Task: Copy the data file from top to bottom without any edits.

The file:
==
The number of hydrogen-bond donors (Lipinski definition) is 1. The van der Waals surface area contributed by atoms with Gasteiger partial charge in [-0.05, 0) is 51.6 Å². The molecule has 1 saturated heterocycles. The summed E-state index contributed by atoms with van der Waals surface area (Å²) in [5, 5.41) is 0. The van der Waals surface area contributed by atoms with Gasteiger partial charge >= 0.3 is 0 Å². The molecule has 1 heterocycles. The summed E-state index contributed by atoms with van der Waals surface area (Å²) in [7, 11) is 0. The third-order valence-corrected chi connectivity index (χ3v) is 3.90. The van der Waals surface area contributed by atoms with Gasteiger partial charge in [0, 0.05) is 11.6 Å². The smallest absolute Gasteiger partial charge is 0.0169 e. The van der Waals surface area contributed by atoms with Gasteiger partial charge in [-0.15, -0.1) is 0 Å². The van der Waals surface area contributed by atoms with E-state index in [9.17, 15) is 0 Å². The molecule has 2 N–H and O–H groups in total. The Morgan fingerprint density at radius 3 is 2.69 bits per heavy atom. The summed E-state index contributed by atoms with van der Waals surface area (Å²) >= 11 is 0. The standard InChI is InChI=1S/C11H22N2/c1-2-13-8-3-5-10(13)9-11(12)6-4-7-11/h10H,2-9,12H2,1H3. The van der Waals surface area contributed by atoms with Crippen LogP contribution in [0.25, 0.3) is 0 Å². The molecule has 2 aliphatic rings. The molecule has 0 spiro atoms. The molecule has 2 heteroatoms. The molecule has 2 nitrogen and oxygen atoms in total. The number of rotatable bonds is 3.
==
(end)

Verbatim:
The number of hydrogen-bond donors (Lipinski definition) is 1. The van der Waals surface area contributed by atoms with Gasteiger partial charge in [-0.05, 0) is 51.6 Å². The molecule has 1 saturated heterocycles. The summed E-state index contributed by atoms with van der Waals surface area (Å²) in [5, 5.41) is 0. The van der Waals surface area contributed by atoms with Gasteiger partial charge >= 0.3 is 0 Å². The molecule has 1 heterocycles. The summed E-state index contributed by atoms with van der Waals surface area (Å²) in [7, 11) is 0. The third-order valence-corrected chi connectivity index (χ3v) is 3.90. The van der Waals surface area contributed by atoms with Gasteiger partial charge in [0, 0.05) is 11.6 Å². The smallest absolute Gasteiger partial charge is 0.0169 e. The van der Waals surface area contributed by atoms with Gasteiger partial charge in [-0.15, -0.1) is 0 Å². The van der Waals surface area contributed by atoms with E-state index in [9.17, 15) is 0 Å². The molecule has 2 N–H and O–H groups in total. The Morgan fingerprint density at radius 3 is 2.69 bits per heavy atom. The summed E-state index contributed by atoms with van der Waals surface area (Å²) >= 11 is 0. The standard InChI is InChI=1S/C11H22N2/c1-2-13-8-3-5-10(13)9-11(12)6-4-7-11/h10H,2-9,12H2,1H3. The van der Waals surface area contributed by atoms with Crippen LogP contribution in [0.25, 0.3) is 0 Å². The molecule has 2 aliphatic rings. The molecule has 0 spiro atoms. The molecule has 2 heteroatoms. The molecule has 2 nitrogen and oxygen atoms in total. The number of rotatable bonds is 3.